Monday, November 13, 2006


One in six children in Hartford has at least one parent in prison, according to a story in Sunday's Hartford Courant. One in six, that's hard to imagine. I was in my thirties before I knew well somebody who had been in prison. As you might imagine, life for these children is difficult. They have higher rates of suicide, drug abuse, and arrest. Whether this is the apple falling pretty much where you would expect or a function of one or more parents missing is not addressed in the article.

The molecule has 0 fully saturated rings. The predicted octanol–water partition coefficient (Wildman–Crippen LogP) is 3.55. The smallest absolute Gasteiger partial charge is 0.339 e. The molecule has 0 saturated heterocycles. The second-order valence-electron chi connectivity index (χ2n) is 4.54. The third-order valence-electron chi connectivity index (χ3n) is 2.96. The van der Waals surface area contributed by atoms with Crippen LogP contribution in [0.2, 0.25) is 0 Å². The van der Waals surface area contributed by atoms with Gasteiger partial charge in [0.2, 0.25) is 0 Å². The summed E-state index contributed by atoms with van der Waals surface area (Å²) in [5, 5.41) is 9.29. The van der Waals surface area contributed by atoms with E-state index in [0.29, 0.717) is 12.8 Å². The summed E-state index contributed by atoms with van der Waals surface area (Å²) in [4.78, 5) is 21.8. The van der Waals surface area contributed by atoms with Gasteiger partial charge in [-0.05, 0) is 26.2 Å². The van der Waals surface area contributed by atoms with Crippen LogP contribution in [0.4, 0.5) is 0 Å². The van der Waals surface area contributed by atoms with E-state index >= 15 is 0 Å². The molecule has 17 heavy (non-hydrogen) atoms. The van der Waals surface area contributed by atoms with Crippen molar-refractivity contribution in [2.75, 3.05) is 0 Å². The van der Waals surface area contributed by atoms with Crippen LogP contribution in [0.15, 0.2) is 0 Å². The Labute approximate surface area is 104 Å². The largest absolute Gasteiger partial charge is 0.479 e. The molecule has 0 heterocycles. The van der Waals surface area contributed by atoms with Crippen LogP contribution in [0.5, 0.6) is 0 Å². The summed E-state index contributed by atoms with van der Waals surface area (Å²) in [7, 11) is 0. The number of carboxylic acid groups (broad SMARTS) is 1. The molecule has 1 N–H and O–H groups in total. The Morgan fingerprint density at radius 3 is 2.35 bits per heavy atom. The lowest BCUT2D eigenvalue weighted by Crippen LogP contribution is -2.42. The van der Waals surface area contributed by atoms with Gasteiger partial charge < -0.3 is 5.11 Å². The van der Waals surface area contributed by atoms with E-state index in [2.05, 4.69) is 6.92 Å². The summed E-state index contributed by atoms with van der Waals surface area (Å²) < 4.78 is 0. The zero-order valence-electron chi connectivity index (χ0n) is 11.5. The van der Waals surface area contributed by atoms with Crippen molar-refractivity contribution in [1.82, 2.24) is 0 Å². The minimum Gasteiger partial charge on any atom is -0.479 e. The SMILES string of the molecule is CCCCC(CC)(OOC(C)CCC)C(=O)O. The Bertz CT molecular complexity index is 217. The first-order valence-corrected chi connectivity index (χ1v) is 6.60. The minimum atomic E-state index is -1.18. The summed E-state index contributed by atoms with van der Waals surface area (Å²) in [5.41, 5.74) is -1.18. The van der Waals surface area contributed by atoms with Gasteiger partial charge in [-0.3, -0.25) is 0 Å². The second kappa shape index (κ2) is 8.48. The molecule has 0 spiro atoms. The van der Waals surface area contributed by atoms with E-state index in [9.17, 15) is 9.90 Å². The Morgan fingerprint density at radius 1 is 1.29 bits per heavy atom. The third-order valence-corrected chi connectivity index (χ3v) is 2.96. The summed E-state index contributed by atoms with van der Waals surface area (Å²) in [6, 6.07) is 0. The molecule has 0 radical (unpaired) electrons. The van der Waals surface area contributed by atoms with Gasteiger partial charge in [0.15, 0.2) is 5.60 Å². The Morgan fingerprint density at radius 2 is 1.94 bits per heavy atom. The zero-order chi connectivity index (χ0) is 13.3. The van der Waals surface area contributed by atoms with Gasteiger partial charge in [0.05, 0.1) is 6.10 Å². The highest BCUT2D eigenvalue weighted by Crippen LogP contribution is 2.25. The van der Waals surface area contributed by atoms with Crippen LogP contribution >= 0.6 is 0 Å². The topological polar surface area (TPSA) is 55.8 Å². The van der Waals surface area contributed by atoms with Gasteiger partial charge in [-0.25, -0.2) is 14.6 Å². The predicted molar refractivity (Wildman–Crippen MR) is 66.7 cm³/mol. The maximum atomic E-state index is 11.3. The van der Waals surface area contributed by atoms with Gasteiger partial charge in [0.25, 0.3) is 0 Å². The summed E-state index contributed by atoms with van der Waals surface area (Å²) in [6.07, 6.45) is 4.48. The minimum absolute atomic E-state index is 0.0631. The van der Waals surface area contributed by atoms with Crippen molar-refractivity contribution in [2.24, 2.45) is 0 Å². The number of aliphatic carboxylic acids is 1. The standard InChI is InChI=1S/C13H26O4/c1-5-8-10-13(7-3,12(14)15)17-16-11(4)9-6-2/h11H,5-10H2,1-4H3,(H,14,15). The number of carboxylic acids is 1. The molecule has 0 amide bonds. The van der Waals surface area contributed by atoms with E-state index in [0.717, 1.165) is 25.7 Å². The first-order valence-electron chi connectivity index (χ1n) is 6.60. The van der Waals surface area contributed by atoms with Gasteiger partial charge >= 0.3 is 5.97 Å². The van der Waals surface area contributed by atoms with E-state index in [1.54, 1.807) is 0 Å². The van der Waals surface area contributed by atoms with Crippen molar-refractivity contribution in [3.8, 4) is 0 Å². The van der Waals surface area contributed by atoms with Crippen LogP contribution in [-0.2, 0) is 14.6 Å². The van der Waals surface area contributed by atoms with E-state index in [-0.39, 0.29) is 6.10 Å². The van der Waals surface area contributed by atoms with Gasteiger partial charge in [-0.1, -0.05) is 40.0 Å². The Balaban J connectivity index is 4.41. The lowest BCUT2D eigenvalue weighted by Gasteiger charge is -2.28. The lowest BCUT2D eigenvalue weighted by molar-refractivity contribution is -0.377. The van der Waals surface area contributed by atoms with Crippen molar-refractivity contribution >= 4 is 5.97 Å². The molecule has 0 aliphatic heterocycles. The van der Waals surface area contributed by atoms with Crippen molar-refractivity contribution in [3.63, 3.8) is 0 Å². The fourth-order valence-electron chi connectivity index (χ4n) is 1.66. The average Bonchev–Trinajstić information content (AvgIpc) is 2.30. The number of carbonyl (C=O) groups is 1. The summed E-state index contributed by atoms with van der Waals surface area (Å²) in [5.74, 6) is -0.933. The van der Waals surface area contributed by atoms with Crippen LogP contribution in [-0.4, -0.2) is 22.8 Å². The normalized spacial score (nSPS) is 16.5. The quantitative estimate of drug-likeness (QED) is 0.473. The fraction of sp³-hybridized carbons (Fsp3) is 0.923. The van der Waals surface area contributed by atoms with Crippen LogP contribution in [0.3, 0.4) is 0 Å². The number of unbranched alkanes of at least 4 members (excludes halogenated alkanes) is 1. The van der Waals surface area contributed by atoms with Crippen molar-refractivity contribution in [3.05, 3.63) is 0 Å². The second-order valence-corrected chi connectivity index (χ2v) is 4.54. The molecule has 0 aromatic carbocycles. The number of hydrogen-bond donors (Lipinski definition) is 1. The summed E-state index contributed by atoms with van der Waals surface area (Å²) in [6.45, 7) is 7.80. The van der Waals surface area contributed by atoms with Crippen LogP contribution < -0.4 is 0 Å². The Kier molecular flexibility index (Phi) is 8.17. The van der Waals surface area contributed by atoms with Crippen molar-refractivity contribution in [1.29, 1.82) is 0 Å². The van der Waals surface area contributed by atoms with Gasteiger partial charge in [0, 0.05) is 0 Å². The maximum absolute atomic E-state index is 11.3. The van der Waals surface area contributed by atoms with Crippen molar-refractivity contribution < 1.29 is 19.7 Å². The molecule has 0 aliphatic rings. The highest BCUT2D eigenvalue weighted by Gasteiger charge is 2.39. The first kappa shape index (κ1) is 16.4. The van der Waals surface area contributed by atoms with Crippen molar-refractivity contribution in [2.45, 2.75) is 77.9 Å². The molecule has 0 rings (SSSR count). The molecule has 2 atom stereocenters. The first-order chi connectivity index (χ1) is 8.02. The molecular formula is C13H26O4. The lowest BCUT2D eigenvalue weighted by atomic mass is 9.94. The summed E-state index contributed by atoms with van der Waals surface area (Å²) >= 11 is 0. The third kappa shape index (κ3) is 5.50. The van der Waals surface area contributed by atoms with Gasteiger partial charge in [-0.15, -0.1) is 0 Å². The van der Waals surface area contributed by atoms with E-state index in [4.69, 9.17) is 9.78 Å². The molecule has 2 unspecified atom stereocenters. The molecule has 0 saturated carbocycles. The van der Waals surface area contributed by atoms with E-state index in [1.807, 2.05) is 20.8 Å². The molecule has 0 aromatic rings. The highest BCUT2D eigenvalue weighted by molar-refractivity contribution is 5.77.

Why is this happening in Hartford? Poverty, education, cultural choices? I haven't a clue. It just seems odd that less than two miles from here lies a different world where children visit prisons instead of museums on the weekends. How must this inform their view of the world? I assume that if you're in prison at the very least you're a screw up, if not much, much worse. Some of these kids parents are drug dealers who were sent away for killing people. What assumptions do they make about people like their imprisoned parent? Even if they draw the "correct" conclusion it must make them feel pretty crappy about themselves and their family. What a sad situation.

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